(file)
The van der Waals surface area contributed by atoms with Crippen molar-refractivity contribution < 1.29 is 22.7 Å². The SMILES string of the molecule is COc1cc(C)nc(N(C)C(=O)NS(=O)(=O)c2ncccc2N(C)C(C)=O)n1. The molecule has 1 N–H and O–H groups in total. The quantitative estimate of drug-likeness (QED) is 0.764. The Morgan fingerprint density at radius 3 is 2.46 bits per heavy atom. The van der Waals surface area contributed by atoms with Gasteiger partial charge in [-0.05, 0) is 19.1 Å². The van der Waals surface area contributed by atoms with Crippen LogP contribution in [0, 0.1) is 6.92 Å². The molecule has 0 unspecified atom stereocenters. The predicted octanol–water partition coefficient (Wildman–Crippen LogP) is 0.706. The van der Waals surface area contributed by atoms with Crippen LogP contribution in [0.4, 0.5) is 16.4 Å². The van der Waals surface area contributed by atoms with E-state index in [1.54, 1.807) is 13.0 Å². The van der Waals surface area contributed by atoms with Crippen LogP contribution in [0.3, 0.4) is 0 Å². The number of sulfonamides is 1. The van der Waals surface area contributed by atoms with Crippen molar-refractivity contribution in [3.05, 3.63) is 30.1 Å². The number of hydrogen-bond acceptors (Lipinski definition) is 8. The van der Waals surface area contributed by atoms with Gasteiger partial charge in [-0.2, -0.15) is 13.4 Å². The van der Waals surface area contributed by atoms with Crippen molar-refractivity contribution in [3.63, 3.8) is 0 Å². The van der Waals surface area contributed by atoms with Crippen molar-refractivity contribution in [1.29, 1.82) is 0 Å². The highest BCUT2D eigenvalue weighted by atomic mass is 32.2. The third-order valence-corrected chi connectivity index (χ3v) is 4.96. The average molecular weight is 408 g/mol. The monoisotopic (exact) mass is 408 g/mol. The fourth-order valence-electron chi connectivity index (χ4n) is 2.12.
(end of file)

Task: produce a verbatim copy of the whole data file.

The van der Waals surface area contributed by atoms with Crippen molar-refractivity contribution < 1.29 is 22.7 Å². The SMILES string of the molecule is COc1cc(C)nc(N(C)C(=O)NS(=O)(=O)c2ncccc2N(C)C(C)=O)n1. The molecule has 1 N–H and O–H groups in total. The quantitative estimate of drug-likeness (QED) is 0.764. The Morgan fingerprint density at radius 3 is 2.46 bits per heavy atom. The van der Waals surface area contributed by atoms with Gasteiger partial charge in [-0.05, 0) is 19.1 Å². The van der Waals surface area contributed by atoms with Crippen LogP contribution in [0, 0.1) is 6.92 Å². The molecule has 0 unspecified atom stereocenters. The predicted octanol–water partition coefficient (Wildman–Crippen LogP) is 0.706. The van der Waals surface area contributed by atoms with Crippen LogP contribution in [0.4, 0.5) is 16.4 Å². The van der Waals surface area contributed by atoms with E-state index in [1.54, 1.807) is 13.0 Å². The van der Waals surface area contributed by atoms with Crippen LogP contribution in [0.3, 0.4) is 0 Å². The number of sulfonamides is 1. The van der Waals surface area contributed by atoms with Crippen molar-refractivity contribution in [3.05, 3.63) is 30.1 Å². The number of hydrogen-bond acceptors (Lipinski definition) is 8. The van der Waals surface area contributed by atoms with Gasteiger partial charge in [-0.2, -0.15) is 13.4 Å². The van der Waals surface area contributed by atoms with Crippen molar-refractivity contribution in [3.63, 3.8) is 0 Å². The van der Waals surface area contributed by atoms with Crippen molar-refractivity contribution in [1.29, 1.82) is 0 Å². The highest BCUT2D eigenvalue weighted by atomic mass is 32.2. The third-order valence-corrected chi connectivity index (χ3v) is 4.96. The average molecular weight is 408 g/mol. The monoisotopic (exact) mass is 408 g/mol. The fourth-order valence-electron chi connectivity index (χ4n) is 2.12.